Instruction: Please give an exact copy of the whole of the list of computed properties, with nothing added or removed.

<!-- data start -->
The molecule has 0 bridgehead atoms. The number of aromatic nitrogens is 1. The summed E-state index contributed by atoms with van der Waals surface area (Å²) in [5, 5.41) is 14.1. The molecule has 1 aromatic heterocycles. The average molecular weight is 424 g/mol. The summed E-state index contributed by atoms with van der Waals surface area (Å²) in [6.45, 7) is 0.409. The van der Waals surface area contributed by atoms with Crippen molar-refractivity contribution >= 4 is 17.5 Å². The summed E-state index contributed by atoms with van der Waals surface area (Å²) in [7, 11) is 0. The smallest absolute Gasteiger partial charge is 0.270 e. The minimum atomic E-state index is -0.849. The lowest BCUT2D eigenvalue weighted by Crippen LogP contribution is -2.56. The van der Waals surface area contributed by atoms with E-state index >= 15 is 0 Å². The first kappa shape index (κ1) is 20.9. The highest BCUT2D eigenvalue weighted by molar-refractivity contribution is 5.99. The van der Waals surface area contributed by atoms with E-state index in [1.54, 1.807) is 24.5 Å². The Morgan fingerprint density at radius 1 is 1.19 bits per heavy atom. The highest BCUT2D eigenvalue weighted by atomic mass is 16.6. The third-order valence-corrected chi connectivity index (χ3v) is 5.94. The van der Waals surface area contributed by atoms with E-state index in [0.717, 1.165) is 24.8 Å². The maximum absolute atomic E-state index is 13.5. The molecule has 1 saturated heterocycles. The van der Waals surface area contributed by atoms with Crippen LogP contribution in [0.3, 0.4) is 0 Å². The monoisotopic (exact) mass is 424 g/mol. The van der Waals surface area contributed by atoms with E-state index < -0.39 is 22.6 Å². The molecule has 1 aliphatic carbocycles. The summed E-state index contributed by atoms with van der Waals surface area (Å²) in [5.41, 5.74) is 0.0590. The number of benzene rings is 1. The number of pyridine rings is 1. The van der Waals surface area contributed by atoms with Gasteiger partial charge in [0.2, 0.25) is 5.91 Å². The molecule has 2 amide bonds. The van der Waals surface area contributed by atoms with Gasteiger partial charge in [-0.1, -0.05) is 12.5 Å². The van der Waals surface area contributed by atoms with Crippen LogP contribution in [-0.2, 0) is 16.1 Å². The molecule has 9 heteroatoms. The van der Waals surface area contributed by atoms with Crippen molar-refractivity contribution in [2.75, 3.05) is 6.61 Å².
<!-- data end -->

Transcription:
The molecule has 0 bridgehead atoms. The number of aromatic nitrogens is 1. The summed E-state index contributed by atoms with van der Waals surface area (Å²) in [5, 5.41) is 14.1. The molecule has 1 aromatic heterocycles. The average molecular weight is 424 g/mol. The summed E-state index contributed by atoms with van der Waals surface area (Å²) in [6.45, 7) is 0.409. The van der Waals surface area contributed by atoms with Crippen molar-refractivity contribution >= 4 is 17.5 Å². The summed E-state index contributed by atoms with van der Waals surface area (Å²) in [7, 11) is 0. The smallest absolute Gasteiger partial charge is 0.270 e. The minimum atomic E-state index is -0.849. The lowest BCUT2D eigenvalue weighted by Crippen LogP contribution is -2.56. The van der Waals surface area contributed by atoms with E-state index >= 15 is 0 Å². The first kappa shape index (κ1) is 20.9. The highest BCUT2D eigenvalue weighted by molar-refractivity contribution is 5.99. The van der Waals surface area contributed by atoms with E-state index in [1.54, 1.807) is 24.5 Å². The Morgan fingerprint density at radius 1 is 1.19 bits per heavy atom. The highest BCUT2D eigenvalue weighted by atomic mass is 16.6. The third-order valence-corrected chi connectivity index (χ3v) is 5.94. The van der Waals surface area contributed by atoms with E-state index in [0.717, 1.165) is 24.8 Å². The maximum absolute atomic E-state index is 13.5. The molecule has 1 saturated heterocycles. The van der Waals surface area contributed by atoms with Crippen LogP contribution in [0.3, 0.4) is 0 Å². The monoisotopic (exact) mass is 424 g/mol. The van der Waals surface area contributed by atoms with E-state index < -0.39 is 22.6 Å². The molecule has 1 aliphatic carbocycles. The summed E-state index contributed by atoms with van der Waals surface area (Å²) in [5.41, 5.74) is 0.0590. The number of benzene rings is 1. The number of pyridine rings is 1. The van der Waals surface area contributed by atoms with Gasteiger partial charge in [0.2, 0.25) is 5.91 Å². The molecule has 2 amide bonds. The van der Waals surface area contributed by atoms with Gasteiger partial charge in [-0.1, -0.05) is 12.5 Å². The van der Waals surface area contributed by atoms with Crippen LogP contribution in [-0.2, 0) is 16.1 Å². The molecule has 9 heteroatoms. The van der Waals surface area contributed by atoms with Crippen molar-refractivity contribution in [2.75, 3.05) is 6.61 Å².